Winter is not a particularly abundant season for fresh produce. Sure, you can buy oranges and pineapples all year if you don’t mind spending a fortune, getting old product and eating something that’s been shipped thousands of miles and picked before ripening.
You all know I’m a big fan of eating seasonally and I also try to eat locally whenever I can. For those of you who live in tropical and Deep South areas, winter can sometimes be more generous. For the rest of us vegetarians, focusing on cold-weather crops or crops that store well for a season are the way to go.
Molly Watson, About.com’s guide to local foods, has a great article on what’s best to buy during the winter.
It’s a great primer on the freshest and cheapest produce to buy during the colder months. Here, I want to give you five of the healthiest (most nutritious) of the cold-weather produce that’s in stores right now.
Kale is one of my all-time favorite foods at any time of year. It’s also best grown in cooler temperatures, as a little cold weather actually makes it less bitter and more vigorous during growing. Kale is not only delicious, it’s loaded with Vitamin C and iron, two things most vegetarians find hard to get in their diets in winter.
Beets are delicious roasted, pickled or in salads and they’re amazingly good for you. They’re one of the few purple foods (please see my post on eating the rainbow), which are loaded with antioxidants not found in many other foods, including heart-healthy resveratrol.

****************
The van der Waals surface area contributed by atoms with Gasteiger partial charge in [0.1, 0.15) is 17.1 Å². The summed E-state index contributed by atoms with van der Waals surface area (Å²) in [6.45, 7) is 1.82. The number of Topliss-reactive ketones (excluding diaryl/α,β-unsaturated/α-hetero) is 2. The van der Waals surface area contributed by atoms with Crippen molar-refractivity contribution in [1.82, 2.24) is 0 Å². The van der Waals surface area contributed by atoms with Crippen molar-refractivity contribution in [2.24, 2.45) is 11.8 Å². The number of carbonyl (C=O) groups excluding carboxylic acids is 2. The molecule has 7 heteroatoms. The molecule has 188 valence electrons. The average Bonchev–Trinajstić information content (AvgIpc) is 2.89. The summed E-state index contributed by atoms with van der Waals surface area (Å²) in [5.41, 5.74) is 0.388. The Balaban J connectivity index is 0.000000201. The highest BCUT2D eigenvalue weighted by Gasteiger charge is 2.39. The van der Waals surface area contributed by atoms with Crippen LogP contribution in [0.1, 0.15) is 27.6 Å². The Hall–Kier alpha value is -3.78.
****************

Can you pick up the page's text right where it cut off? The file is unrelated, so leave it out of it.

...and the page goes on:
Sweet potatoes are a storage crop grown primarily in summer and fall and many varieties hold their nutritional content well. They’re loaded with far more protein and far less starch than white potatoes and are also a great source of beta-carotene.
Get out of your romaine rut and check out this prized, delicate chicory for salads and sauteing. It has far more nutritional value than iceberg lettuce and it’s deliciously different.
While citrus such as Clementines and grapefruit are available locally in Florida, Texas and California, the foods above are grown locally throughout the fall and winter in many areas. That doesn’t mean you shouldn’t eat oranges in New York, just that you can increase your consumption (and support) of local foods by trying these healthy and yummy foods this winter.
Check out Molly’s links for regional areas and their winter crops so you know what is grown when in your neck of the woods!